Scotland weather: New storm - even worse than Arwen - set to hit

The strongest winds of the winter so far – even fiercer than Storm Arwen – could cause power cuts in the north of the country later this weekend.

Huge waves crash against the lighthouse in Seaham Harbour, County Durham, in the tail end of Storm Arwen

Hurricane-force gusts in excess of 90mph will create a ‘danger to life’ when they make landfall across the Highlands and Western Isles tomorrow night and on Monday morning in Orkney and Shetland.

Huge waves will batter sea fronts and tiles could be stripped from roofs and even inland, wind speeds of 80-85mph can be expected.

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If this extreme weather event was taking place over an area of high population during the day, it would almost certainly become the third named storm of the winter, Storm Corrie.

A deep area of low pressure has been building for some time in the Atlantic but it was thought to be heading to Iceland. More recent models, however, predict it will deliver a ‘glancing blow’ to the far north west of the country.

The first yellow warning period begins at 9pm tomorrow for Highland, the Western Isles and Argyll and Bute and lasts until 6am on Monday. The Met Office says there is the potential for wind gusts of 80-85mph and up to 90mph in a few areas of the Western Isles.

Injuries and a ‘danger to life’ are possible from flying debris and high waves. Power cuts may occur as infrastructure is brought down in the tempest. Road, air and ferry services are likely to face disruption. Heavy rain could accompany the storm.

At midnight tomorrow the winds reach the Northern Isles and the second yellow warning period comes into force, lasting until noon on Monday. Similar dangers exist here, with winds again expected to exceed 90mph, which is stronger than hurricane force.

On November 26, Scotland was hit by winds gusting close to 90mph during Storm Arwen. Several hundred thousand customers lost power and, in Aberdeenshire, 35-year-old David Lapage was killed when his truck was crushed by a falling tree on the B977 Dyce to Hatton of Fintray road.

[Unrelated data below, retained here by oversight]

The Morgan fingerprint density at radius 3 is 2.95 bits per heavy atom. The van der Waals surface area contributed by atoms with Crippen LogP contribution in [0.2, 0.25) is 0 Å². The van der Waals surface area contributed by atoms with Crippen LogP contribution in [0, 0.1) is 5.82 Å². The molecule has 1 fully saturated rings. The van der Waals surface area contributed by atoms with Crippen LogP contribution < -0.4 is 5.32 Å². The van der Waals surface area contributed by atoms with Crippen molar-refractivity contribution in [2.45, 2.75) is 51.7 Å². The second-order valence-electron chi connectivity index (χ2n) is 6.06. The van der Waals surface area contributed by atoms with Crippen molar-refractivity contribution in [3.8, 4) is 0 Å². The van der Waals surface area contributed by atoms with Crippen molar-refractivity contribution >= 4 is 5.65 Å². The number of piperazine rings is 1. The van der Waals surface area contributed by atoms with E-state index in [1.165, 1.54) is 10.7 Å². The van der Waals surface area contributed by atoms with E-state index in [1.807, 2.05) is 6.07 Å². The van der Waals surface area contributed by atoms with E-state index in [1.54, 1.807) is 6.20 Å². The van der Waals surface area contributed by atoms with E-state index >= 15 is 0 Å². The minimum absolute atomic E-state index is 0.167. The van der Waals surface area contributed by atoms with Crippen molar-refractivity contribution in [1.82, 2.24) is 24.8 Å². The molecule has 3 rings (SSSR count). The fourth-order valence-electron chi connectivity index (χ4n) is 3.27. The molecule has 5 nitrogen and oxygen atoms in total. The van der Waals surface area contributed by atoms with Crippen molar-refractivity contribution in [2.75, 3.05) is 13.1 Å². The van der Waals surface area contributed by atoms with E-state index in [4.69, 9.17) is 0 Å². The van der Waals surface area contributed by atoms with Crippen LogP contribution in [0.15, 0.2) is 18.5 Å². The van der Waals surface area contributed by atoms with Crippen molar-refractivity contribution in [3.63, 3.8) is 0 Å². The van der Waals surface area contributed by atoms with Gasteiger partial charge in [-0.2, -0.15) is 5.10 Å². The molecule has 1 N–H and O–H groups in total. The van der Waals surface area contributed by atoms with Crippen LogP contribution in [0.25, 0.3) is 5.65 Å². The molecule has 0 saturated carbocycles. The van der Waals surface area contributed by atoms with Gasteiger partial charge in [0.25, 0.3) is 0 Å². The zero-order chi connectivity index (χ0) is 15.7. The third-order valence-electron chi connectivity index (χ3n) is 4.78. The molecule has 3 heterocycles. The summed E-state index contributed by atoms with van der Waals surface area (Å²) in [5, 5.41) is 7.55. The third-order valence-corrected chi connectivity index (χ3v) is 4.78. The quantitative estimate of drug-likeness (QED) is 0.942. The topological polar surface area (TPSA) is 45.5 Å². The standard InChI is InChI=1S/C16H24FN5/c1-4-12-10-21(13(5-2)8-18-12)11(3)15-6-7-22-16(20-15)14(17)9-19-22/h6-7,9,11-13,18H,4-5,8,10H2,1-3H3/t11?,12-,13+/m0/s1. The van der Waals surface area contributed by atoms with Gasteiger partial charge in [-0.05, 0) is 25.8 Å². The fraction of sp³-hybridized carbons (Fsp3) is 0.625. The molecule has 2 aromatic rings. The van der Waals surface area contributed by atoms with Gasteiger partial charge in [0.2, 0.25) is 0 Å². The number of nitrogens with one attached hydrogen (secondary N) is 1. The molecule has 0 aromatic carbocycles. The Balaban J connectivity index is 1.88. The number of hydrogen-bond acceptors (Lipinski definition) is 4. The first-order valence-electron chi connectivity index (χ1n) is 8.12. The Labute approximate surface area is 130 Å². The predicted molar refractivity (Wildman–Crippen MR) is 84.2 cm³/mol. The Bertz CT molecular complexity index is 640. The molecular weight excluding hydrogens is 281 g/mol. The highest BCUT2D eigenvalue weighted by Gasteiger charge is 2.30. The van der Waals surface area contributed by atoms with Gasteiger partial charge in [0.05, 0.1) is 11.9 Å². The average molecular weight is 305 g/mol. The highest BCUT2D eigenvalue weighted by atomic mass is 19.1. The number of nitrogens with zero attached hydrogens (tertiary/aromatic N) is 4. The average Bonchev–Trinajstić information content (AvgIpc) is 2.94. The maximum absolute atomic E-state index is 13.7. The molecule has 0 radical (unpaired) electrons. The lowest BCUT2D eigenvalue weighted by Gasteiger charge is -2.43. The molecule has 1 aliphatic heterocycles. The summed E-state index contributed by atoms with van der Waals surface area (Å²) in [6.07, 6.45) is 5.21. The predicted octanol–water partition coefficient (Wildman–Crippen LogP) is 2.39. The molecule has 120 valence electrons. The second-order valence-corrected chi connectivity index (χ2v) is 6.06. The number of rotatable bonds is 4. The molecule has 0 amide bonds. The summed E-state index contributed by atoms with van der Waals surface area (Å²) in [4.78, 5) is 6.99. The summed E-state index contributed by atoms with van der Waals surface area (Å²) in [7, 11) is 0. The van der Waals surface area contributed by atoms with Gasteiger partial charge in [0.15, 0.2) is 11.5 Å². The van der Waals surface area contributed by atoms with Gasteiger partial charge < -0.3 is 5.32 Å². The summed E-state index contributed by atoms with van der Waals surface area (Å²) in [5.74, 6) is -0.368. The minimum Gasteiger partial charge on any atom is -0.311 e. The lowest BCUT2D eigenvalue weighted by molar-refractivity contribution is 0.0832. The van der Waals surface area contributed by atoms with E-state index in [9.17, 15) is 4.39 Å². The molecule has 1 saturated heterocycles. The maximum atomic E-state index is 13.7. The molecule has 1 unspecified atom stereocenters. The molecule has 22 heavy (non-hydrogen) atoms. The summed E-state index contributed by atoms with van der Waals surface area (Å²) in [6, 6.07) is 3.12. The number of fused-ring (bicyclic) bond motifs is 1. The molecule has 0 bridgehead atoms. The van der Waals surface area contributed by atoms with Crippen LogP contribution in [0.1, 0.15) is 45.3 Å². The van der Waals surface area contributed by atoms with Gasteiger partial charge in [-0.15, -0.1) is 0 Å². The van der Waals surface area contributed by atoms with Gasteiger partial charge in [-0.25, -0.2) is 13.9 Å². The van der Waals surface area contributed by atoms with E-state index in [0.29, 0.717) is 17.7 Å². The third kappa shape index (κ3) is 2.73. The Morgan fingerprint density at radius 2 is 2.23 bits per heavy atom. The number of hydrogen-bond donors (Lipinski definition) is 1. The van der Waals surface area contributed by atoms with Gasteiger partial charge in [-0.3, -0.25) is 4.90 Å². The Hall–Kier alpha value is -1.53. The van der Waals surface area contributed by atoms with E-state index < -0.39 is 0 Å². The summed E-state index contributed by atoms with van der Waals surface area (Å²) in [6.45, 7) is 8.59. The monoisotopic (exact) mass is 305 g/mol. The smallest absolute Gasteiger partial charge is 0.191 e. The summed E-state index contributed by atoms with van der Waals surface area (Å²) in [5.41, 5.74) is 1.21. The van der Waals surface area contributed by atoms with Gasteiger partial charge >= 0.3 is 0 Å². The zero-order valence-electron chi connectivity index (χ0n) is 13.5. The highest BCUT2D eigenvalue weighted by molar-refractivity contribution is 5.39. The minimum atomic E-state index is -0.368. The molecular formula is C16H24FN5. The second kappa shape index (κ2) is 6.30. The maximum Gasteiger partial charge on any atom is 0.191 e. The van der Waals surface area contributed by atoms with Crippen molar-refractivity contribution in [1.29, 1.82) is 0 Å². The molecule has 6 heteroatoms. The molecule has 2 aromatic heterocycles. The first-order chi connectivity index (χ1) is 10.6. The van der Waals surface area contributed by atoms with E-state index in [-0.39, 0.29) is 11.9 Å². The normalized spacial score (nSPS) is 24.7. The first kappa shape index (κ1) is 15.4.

Just this week, that was followed by Storm Barra, which also caused damage and robbed some homes of power.

Yesterday, power company SSEN said it had decided to voluntarily increase the amount of compensation due to customers who were cut off for days under Arwen.

The firm said it recognised the ‘exceptional impact on customers’ and boosted the amount it has to pay by law by 20 per cent. Those cut off the longest will receive an extra £560 and payments will hit customers’ bank accounts before Christmas.

SSEN Managing Director, Chris Burchell, said: “We recognise this is an exceptional situation and are making a fair and proportionate goodwill increase to the standard compensation available for customers, supporting those most affected.

“This 20 per cent enhancement will be paid automatically and combined with lifting the payment cap, for those last to be reconnected, will result in an additional payment of £560.”

Drivers and pedestrians were caught out yesterday morning when black ice formed across many surfaces before dawn. At 5am, the Met Office flashed an ice warning for the western half of the country, predicting wet roads and pavements would turn icy under clear skies.